SIOUX FALLS, S.D. (AP) — A South Dakota woman was charged Friday in the death of a newborn who was abandoned in a ditch 38 years ago, and police said they used DNA and genealogy sites to determine she was the baby's mother.
Theresa Rose Bentaas was arrested and charged with murder and manslaughter in the 1981 death of the infant, known as Baby Andrew.
Bentaas told authorities last month that she had hidden her pregnancy from her friends and family and gave birth while alone in her apartment, according to a court affidavit. Bentaas allegedly said she then drove the baby to the area he was later discovered, a cornfield ditch in Sioux Falls.
Bentaas, now 57, said she was "young and stupid" and felt sad and scared as she drove away, according to the document. The baby died of exposure.
Bentaas, who was 19 when the baby died, later married the infant's father and has two living adult children with him, the Argus Leader reported.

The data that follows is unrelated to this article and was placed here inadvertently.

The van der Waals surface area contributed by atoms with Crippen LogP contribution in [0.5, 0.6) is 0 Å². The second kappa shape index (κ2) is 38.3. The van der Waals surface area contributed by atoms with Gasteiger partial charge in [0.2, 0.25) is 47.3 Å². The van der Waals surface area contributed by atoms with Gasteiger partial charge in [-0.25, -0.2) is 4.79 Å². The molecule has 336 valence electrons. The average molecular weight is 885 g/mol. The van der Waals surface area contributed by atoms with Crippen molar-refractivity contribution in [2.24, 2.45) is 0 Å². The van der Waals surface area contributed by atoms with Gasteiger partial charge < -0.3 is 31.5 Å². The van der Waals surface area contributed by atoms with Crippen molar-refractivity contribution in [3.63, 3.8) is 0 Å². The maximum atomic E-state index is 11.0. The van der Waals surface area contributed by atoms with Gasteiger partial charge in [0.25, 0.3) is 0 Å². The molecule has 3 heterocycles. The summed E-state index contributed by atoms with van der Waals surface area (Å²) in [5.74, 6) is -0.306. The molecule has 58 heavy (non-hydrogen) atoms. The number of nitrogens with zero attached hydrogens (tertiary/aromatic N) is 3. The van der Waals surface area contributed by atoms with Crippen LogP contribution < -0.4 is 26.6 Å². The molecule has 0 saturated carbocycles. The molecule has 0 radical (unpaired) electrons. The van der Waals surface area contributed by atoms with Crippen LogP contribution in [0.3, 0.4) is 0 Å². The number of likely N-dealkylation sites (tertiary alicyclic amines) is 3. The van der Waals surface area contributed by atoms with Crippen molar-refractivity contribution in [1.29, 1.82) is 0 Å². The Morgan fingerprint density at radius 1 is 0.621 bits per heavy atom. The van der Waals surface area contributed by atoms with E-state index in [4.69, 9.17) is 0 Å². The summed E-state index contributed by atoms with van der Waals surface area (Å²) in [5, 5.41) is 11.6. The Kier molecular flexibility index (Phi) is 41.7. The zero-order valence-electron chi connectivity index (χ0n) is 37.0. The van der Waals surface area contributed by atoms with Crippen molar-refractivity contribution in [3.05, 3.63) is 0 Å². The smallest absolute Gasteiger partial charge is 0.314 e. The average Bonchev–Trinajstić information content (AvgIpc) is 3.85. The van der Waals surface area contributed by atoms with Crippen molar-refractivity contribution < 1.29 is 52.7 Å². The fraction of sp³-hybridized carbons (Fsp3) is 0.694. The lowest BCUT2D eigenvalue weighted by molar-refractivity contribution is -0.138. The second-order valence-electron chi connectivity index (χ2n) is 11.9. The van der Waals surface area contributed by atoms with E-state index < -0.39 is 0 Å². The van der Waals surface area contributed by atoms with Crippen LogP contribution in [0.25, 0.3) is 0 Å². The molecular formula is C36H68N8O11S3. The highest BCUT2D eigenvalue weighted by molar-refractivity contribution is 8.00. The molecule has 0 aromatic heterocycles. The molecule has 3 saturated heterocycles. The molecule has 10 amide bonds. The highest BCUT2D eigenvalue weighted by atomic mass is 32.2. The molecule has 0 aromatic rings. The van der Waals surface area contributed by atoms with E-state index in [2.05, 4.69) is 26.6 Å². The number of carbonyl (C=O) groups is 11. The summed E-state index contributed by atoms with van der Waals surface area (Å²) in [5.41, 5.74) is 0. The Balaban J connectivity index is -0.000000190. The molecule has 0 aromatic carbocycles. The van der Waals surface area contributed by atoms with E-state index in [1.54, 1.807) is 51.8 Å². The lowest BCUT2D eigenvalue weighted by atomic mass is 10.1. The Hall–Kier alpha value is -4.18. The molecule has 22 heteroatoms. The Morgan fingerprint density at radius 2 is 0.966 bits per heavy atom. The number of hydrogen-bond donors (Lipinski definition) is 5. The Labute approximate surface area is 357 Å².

Court records don't list an attorney for Bentaas who could comment on the allegations.
The case has gripped Sioux Falls for decades. Roughly 50 people attended the child's funeral, held more than a week after he was discovered. Children left stuffed animals and a pin on his pajamas read: "You are loved."
Retired Detective Mike Webb said authorities used DNA from the baby exhumed 10 years ago and DNA obtained from Bentaas through a search warrant. Webb said the father won't be charged because he wasn't involved.
"I couldn't be more pleased with the results today and the arrest and the closure that we find, as well as the hard work and dedication for the pursuit of justice for Andrew," Chief Matt Burns said.
Public genealogy databases have been used in other recent cases, including the capture last April of the suspected Golden State Killer in northern California and the arrest of a businessman accused of fatally stabbing a Minneapolis woman in 1993.
In South Dakota, authorities submitted a DNA sample from Baby Andrew to Parabon NanoLabs, which found two possible matches using the public genealogical database GEDmatch. Police constructed a family tree and performed a "trash pull" to collect beer and water containers and cigarette butts at Bentaas' home. Results from a cheek swab sample show there's "extremely strong evidence" to support a biological relationship between Bentaas and the child, according to the affidavit.